To find out whether your subscription is billed based on MUVs or impressions, navigate to Account Settings > Plan. Your MUVs are listed under Monthly Usage Information.
The advantages of impressions over MUVs include:
Impressions are sold in buckets.
Customers can purchase an annual allocation of impressions.
Impressions are a pure metric, with no deduplication like with MUVs and no requirement for a cookie to track visitors. In addition, impressions work very similarly across Optimizely products.
The impression allocation is typically shared for all the Optimizely products that a customer buys. For example, if a Full Stack and X Web customer buys 25 million impressions for the year, it doesn’t matter whether they use those impressions for Full Stack or X Web experiments.
Impressions align well with the online media models that our customers commonly use.
Need more impressions?
When you have been getting a lot of value from Optimizely and using more impressions than you originally purchased, we will not stop you from running more experiments. When you buy an Optimizely impressions bucket, you lock in a cost-per-thousand (CPM) value. If you exceed the number of impressions included when you purchased Optimizely, Optimizely will bill you for the extra impressions at the same CPM value as described in your agreements with Optimizely.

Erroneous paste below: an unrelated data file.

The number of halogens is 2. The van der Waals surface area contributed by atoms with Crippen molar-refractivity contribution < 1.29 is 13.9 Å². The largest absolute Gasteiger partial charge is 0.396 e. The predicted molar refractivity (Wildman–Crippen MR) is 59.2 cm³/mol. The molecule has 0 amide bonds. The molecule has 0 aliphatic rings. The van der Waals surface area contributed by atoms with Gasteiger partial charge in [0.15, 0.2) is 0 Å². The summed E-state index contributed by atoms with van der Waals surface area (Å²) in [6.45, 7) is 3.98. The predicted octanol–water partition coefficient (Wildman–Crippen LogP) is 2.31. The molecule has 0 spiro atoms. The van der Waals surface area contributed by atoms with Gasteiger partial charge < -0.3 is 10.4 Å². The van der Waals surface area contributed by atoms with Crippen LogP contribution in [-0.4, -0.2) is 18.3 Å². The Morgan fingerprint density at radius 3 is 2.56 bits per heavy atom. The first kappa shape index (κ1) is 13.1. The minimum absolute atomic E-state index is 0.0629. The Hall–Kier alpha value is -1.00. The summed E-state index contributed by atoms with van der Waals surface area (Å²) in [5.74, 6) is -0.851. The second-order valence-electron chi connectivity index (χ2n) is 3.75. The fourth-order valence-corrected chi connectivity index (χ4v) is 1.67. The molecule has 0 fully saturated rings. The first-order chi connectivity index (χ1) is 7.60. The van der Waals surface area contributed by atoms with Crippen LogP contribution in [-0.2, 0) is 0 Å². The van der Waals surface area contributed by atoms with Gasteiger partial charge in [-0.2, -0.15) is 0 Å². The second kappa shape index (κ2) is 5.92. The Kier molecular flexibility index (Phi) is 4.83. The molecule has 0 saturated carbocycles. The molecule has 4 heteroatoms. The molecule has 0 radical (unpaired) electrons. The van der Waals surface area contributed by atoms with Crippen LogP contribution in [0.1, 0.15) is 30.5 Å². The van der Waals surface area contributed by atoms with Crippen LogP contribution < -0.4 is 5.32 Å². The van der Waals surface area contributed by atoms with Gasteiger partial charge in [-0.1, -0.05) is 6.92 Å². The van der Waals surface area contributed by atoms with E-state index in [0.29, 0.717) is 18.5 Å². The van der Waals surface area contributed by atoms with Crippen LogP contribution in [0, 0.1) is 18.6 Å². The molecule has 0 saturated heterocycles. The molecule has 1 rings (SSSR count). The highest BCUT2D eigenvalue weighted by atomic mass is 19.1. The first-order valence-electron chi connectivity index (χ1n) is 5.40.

If you want to lock in a lower CPM value and include more impressions in your subscription, contact your Account Executive to go to the next band of impression buckets.
Review the Optimizely Web and Full Stack features matrix for the Terms and Definitions for impressions, including how they are counted. In all cases, you should consult your Order Form to see if there are variations to the standard policies.